Rule 2: Discover Your Talents Early, and Discard Your Fantasies Immediately
Do you believe in the oft-stated paradigm that "you can be anything you want to be if you just put your mind to it"?
Yes: 5 percent
No: 95 percent
Recently, I conducted an important study from my living room couch—with a couple of cold beers serving as my survey assistants. I counted the number of times someone being interviewed on TV said words to the effect that "you can be anything you want if you just put your mind to it." Equivalent statements included:
"Hold on to your dreams and you can achieve anything."
"Don't ever give up and eventually you will get where you want to go."
"All you need is perseverance. You will get there."
By the end of one week, watching an average of two hours a day of television, I heard statements of this kind from seven athletes, four actors/actresses, three talk-show hosts, two authors, two singers, and one business tycoon. I heard it nineteen times in one week of prime-time couch-potato television. As I was writing this chapter, I read a newspaper article in which several young entertainment stars—from rappers to television idols—promised kids that they could be anything that they wanted to be. "There is never an obstacle too big that you can't overcome if you put your mind and resources to it," according to rapper Big Tigger.
In my opinion, few—if any—of these people believe what they are saying. The media trainers tell them to say it: if an interviewer starts pandering to you, tell the audience that you are nothing special; tell them that they could just as easily be where you are. Statements of encouragement to fans and wanna-bes make the superstars seem modest, and they give those aspiring to success the opportunity to fantasize that they too could become dizzyingly famous in any field of their fantasy. But, based on my interviews, I do not believe that the people who spew out this baloney really think that you can be anything you want.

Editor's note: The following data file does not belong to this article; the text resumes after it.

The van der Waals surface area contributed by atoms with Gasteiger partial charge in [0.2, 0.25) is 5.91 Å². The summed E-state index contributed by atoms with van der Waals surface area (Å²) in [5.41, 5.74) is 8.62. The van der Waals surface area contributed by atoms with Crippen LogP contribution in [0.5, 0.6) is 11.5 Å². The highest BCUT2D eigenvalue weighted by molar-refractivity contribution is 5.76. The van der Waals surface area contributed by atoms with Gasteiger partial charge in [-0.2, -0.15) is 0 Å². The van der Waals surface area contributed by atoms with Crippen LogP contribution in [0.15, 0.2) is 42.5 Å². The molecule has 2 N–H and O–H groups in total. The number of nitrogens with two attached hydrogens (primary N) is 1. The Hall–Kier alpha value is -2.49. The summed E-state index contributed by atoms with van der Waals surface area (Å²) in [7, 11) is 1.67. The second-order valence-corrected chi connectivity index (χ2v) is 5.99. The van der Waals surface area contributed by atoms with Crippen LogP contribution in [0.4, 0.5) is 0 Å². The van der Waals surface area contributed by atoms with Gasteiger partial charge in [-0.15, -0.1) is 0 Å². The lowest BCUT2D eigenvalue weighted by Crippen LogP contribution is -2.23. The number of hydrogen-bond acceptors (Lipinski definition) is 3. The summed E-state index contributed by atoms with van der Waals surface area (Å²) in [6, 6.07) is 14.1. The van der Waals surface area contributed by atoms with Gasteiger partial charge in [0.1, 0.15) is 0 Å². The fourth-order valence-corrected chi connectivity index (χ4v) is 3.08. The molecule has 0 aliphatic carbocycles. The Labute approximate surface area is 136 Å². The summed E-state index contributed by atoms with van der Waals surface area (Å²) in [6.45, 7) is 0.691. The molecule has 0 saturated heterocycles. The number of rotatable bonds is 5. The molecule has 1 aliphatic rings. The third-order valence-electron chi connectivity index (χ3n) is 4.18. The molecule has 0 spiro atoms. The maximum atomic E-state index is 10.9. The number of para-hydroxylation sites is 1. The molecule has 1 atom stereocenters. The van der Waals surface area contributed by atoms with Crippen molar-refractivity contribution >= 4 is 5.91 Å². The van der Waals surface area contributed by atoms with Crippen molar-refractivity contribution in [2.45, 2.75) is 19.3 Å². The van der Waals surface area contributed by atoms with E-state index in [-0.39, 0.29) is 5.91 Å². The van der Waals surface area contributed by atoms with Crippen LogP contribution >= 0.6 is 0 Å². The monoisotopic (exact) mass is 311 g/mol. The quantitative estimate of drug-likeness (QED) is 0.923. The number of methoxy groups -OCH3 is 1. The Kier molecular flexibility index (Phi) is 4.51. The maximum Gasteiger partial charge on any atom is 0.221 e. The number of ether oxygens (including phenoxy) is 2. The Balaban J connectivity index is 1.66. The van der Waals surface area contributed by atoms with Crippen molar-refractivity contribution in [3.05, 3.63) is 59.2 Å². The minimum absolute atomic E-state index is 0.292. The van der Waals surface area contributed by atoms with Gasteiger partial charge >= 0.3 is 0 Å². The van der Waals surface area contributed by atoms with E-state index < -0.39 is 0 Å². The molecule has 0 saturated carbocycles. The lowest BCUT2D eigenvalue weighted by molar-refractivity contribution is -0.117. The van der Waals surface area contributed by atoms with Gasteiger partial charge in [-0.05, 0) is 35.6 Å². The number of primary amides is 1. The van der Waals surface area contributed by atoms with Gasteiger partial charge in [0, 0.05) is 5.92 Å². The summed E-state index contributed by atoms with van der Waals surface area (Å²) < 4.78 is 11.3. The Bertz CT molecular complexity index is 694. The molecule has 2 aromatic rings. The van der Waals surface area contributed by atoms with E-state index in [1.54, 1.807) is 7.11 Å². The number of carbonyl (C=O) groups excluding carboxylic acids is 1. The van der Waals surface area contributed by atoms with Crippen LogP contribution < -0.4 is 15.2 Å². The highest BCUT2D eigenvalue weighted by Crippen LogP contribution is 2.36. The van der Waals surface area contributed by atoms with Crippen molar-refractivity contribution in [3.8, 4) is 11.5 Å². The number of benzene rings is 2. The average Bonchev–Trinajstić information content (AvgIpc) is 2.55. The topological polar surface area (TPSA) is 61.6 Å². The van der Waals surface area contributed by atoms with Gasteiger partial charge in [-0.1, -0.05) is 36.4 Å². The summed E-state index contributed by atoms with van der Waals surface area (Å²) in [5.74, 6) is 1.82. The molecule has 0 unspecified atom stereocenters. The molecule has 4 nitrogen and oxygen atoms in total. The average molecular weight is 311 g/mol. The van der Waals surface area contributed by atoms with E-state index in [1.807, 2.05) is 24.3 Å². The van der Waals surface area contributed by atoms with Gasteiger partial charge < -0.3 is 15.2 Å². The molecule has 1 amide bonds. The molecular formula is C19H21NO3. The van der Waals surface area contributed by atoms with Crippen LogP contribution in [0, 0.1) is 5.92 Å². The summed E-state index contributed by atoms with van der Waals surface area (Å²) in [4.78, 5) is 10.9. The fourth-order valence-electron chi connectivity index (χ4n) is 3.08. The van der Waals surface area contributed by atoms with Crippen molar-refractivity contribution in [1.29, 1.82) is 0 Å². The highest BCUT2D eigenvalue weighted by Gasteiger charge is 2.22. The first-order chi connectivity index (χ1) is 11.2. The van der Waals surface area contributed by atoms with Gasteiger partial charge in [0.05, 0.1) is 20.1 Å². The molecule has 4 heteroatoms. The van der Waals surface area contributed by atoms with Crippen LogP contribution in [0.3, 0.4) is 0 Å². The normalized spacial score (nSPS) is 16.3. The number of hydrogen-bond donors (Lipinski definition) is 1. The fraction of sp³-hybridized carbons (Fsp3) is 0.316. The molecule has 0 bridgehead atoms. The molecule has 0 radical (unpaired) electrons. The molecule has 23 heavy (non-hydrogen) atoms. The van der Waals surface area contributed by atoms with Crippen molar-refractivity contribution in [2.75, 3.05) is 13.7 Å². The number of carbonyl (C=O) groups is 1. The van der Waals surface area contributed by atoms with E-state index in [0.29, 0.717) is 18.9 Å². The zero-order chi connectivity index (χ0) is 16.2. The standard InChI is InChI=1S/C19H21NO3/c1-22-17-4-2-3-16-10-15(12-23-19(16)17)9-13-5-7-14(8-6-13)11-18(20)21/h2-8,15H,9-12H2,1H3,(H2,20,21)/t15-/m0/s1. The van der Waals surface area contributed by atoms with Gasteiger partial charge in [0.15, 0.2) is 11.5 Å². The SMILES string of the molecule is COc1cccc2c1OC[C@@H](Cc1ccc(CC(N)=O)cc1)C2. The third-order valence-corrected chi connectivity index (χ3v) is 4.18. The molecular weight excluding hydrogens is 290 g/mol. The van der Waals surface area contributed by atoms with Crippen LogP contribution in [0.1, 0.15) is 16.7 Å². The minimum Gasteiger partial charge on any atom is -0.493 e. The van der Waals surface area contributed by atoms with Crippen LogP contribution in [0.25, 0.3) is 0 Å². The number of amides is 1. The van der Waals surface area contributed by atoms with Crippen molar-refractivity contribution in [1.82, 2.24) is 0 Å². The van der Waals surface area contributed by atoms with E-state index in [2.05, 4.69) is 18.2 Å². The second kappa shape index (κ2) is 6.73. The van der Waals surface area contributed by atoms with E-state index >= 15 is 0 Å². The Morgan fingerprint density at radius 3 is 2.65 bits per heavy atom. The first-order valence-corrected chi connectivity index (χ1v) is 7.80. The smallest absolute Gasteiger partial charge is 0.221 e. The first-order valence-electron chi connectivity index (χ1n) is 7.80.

Singer Celine Dion made one of these "you can be anything" statements at a concert. But Celine has perfect pitch; they don't. Less than one in a million will get where she got in the recording world. And Kevin Garnet said in an interview words to the effect that all young basketball players can get to the NBA if they just work toward their dreams. Well sorry, Kevin, if you are 58 and can't jump, there is no way you are going to be a $100 million basketball star no matter how much time and energy you may devote to the cause.
More often than not, the reality is that hard work and a dream will not get you where you want to be. So what will?